How the Lantern Festival Is Being Celebrated Around the World

How the Lantern Festival Is Being Celebrated Around the World

Communities in China and around the world are spending the weekend celebrating the Lantern Festival, which falls on Saturday, Feb. 24 and signals the end of the 2024 Lunar New Year festivities, which welcomed the Year of the Dragon.

The lantern festival falls on the 15th day of the first month of the Chinese calendar and marks the first full moon of the new lunar year. People traditionally celebrate the holiday by decorating with colorful lanterns, often with riddles written on them and prizes for those who solve the puzzles.

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Here’s how people around the globe are enjoying the holiday. 

How China is celebrating the Lantern Festival 

Throngs welcomed the Lantern Festival in cities across the world’s second most populous country with 1.4 billion people. Beijing hosted a slew of lantern festival events across the city. Families flocked to see impressive lantern displays and illuminated inflated animals. In Rizhao, bakers bustled to make the holiday’s special sweet rice balls, shaped and colored like persimmons.

Celebrations everywhere featured lion and dragon dances. One city, Qiandongnan, even combined a dragon dance with fireworks—the performers dressed in fire suits and helmets.

Many cities featured a regional twist on the celebrations, with displays of unique folk art and clothing. In Anyang, face-painted creatives performed on stilts in a parade. Another city, Qingdao, threw a carnival featuring traditional dances, drum performances, and folk art. 

Fireworks burst across skylines nationwide. In Chongqing, tourists watched a remote-controlled performance of a giant illuminated bird fly through the sky.

How Asia is welcoming the Lantern Festival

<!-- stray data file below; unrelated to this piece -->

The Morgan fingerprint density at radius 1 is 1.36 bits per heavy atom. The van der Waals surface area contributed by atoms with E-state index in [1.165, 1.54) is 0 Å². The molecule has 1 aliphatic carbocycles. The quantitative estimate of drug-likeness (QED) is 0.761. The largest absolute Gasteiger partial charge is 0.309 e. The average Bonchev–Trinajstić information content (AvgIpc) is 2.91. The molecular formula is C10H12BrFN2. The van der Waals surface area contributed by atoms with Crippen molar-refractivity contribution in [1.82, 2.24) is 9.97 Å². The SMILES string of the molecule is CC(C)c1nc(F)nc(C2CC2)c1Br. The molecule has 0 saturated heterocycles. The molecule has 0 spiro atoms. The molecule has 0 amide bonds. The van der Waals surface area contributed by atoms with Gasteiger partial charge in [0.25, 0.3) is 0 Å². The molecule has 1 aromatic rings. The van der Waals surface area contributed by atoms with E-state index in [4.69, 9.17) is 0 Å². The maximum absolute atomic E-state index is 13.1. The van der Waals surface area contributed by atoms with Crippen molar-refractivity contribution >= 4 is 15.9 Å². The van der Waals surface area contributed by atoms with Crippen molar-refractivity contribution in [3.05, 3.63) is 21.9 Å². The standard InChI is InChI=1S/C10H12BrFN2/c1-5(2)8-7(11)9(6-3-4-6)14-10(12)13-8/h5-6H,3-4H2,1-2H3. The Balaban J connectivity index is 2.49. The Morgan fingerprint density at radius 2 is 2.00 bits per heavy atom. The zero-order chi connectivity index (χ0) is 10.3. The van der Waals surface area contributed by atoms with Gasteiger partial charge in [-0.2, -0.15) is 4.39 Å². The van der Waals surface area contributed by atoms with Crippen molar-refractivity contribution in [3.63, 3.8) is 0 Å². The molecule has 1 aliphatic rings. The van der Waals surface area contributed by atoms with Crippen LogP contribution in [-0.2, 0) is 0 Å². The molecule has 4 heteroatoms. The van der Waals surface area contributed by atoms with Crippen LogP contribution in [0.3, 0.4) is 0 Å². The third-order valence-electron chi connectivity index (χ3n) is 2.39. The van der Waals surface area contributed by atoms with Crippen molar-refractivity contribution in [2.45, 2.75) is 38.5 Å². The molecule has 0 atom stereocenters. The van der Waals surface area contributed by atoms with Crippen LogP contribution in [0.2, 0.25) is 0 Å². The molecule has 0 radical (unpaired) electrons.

Some communities in southeast Asia also celebrate the holiday, which they call Cap Go Meh.

Penang, Malaysia hosted a street festival with fire juggling, food, art, crafts, a dragon dance, orchestra, drum performances, and a traditional Malay Dondang Sayang, a type of song that has been honored by UNESCO’s intangible cultural heritage.

In Jakarta, Indonesia, some families flocked to Chinese temples and then ate lontong cap go meh, a traditional holiday dish consisting of a rice cake in banana leaves, served alongside chicken, boiled eggs, vegetables in coconut milk soup, prawn crackers and chili paste.

Others in Indonesia pierced their faces with needles—a practice said to ward off evil spirits.

The Lantern Festival festivities in Canada

Canada, home to a large Chinese diaspora, was set to light up for the holiday. Vancouver was hosting a series of events for its LunarFest, including art exhibits, film screenings, origami workshops and more.

Toronto’s Chinatown planned two days of celebrations featuring a lion dance, a Chinese luncheon, and a mahjong game tournament. Across the city, restaurants prepared to offer deals and special treats. Performances, lantern displays, and arts fairs filled public places.

Some events paid homage to other cultures honoring the holiday, with a Vietnamese New Year celebration expected and a library hosting a Korean Lunar New Year with readings in Korean.

The Lantern Festival proceedings in the U.K.

Some British communities also observed the holiday, with a Chinatown food crawl in London and a commemoration in Southampton.

Elsewhere, modern Chinese restaurants in Birmingham are hosting their own celebrations to mark the special occasion.

How the U.S. is marking the Lantern Festival  

Beyond local celebrations among Chinese communities, some official events were marking the holiday in cities across the U.S., including a make-your-own lantern event in New York City.

In San Francisco, local organizations coordinated a celebration featuring performances, lanterns and mahjong. In neighboring Oakland, home to its own Chinatown, non-profit groups collaborated to feature Asian-American artists and support local businesses over the weekend.

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